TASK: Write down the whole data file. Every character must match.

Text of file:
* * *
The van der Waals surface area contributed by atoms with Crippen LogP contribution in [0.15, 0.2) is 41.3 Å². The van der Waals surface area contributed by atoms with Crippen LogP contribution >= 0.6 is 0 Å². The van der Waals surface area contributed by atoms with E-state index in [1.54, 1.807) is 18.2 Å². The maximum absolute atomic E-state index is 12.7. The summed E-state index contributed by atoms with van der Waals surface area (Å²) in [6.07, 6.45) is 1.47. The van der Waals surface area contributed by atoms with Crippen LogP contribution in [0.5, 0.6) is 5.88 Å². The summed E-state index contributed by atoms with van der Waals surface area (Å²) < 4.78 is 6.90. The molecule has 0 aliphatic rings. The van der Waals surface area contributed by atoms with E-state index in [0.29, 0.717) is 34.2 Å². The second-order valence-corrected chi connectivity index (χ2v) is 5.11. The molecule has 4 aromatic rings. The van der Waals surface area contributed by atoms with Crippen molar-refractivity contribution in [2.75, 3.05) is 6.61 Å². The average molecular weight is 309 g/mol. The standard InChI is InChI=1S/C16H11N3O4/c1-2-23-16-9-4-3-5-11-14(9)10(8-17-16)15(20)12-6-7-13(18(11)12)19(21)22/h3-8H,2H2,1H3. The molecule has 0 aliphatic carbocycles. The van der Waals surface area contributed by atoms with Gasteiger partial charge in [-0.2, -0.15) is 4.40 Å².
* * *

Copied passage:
The van der Waals surface area contributed by atoms with Crippen LogP contribution in [0.15, 0.2) is 41.3 Å². The van der Waals surface area contributed by atoms with Crippen LogP contribution >= 0.6 is 0 Å². The van der Waals surface area contributed by atoms with E-state index in [1.54, 1.807) is 18.2 Å². The maximum absolute atomic E-state index is 12.7. The summed E-state index contributed by atoms with van der Waals surface area (Å²) in [6.07, 6.45) is 1.47. The van der Waals surface area contributed by atoms with Crippen LogP contribution in [0.5, 0.6) is 5.88 Å². The summed E-state index contributed by atoms with van der Waals surface area (Å²) < 4.78 is 6.90. The molecule has 0 aliphatic rings. The van der Waals surface area contributed by atoms with E-state index in [0.29, 0.717) is 34.2 Å². The second-order valence-corrected chi connectivity index (χ2v) is 5.11. The molecule has 4 aromatic rings. The van der Waals surface area contributed by atoms with Crippen molar-refractivity contribution in [2.75, 3.05) is 6.61 Å². The average molecular weight is 309 g/mol. The standard InChI is InChI=1S/C16H11N3O4/c1-2-23-16-9-4-3-5-11-14(9)10(8-17-16)15(20)12-6-7-13(18(11)12)19(21)22/h3-8H,2H2,1H3. The molecule has 0 aliphatic carbocycles. The van der Waals surface area contributed by atoms with Gasteiger partial charge in [-0.2, -0.15) is 4.40 Å².